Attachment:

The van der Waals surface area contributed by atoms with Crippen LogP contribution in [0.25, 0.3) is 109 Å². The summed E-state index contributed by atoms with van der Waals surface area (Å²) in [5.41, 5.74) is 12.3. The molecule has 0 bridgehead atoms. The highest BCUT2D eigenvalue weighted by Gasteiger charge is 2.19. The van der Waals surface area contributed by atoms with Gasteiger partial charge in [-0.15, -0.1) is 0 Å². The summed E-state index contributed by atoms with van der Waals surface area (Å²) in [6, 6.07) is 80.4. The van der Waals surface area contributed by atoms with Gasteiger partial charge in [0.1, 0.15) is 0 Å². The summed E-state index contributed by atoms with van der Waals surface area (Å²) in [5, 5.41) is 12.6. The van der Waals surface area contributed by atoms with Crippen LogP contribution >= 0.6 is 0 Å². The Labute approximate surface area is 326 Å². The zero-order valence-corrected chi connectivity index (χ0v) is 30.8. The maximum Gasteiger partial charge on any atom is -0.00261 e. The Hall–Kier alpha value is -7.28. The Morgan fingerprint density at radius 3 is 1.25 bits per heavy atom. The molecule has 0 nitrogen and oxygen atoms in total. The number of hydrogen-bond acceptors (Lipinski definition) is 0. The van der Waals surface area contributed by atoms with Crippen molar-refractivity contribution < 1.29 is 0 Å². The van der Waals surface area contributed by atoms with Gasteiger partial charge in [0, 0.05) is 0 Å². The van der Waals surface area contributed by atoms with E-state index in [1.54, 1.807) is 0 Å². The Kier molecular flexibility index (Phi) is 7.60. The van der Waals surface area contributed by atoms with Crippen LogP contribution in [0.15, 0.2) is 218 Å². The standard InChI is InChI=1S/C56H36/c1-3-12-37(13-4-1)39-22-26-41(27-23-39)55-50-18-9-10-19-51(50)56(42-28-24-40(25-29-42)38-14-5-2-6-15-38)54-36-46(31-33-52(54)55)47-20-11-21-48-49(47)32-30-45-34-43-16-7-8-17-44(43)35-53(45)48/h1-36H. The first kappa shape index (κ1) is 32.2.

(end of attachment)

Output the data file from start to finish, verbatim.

The van der Waals surface area contributed by atoms with Crippen LogP contribution in [0.25, 0.3) is 109 Å². The summed E-state index contributed by atoms with van der Waals surface area (Å²) in [5.41, 5.74) is 12.3. The molecule has 0 bridgehead atoms. The highest BCUT2D eigenvalue weighted by Gasteiger charge is 2.19. The van der Waals surface area contributed by atoms with Gasteiger partial charge in [-0.15, -0.1) is 0 Å². The summed E-state index contributed by atoms with van der Waals surface area (Å²) in [6, 6.07) is 80.4. The van der Waals surface area contributed by atoms with Gasteiger partial charge in [0.1, 0.15) is 0 Å². The summed E-state index contributed by atoms with van der Waals surface area (Å²) in [5, 5.41) is 12.6. The van der Waals surface area contributed by atoms with Crippen LogP contribution >= 0.6 is 0 Å². The Labute approximate surface area is 326 Å². The zero-order valence-corrected chi connectivity index (χ0v) is 30.8. The maximum Gasteiger partial charge on any atom is -0.00261 e. The Hall–Kier alpha value is -7.28. The Morgan fingerprint density at radius 3 is 1.25 bits per heavy atom. The molecule has 0 nitrogen and oxygen atoms in total. The number of hydrogen-bond acceptors (Lipinski definition) is 0. The van der Waals surface area contributed by atoms with Crippen molar-refractivity contribution < 1.29 is 0 Å². The van der Waals surface area contributed by atoms with Gasteiger partial charge in [0, 0.05) is 0 Å². The van der Waals surface area contributed by atoms with E-state index in [1.54, 1.807) is 0 Å². The Kier molecular flexibility index (Phi) is 7.60. The van der Waals surface area contributed by atoms with Crippen LogP contribution in [0.15, 0.2) is 218 Å². The standard InChI is InChI=1S/C56H36/c1-3-12-37(13-4-1)39-22-26-41(27-23-39)55-50-18-9-10-19-51(50)56(42-28-24-40(25-29-42)38-14-5-2-6-15-38)54-36-46(31-33-52(54)55)47-20-11-21-48-49(47)32-30-45-34-43-16-7-8-17-44(43)35-53(45)48/h1-36H. The first kappa shape index (κ1) is 32.2.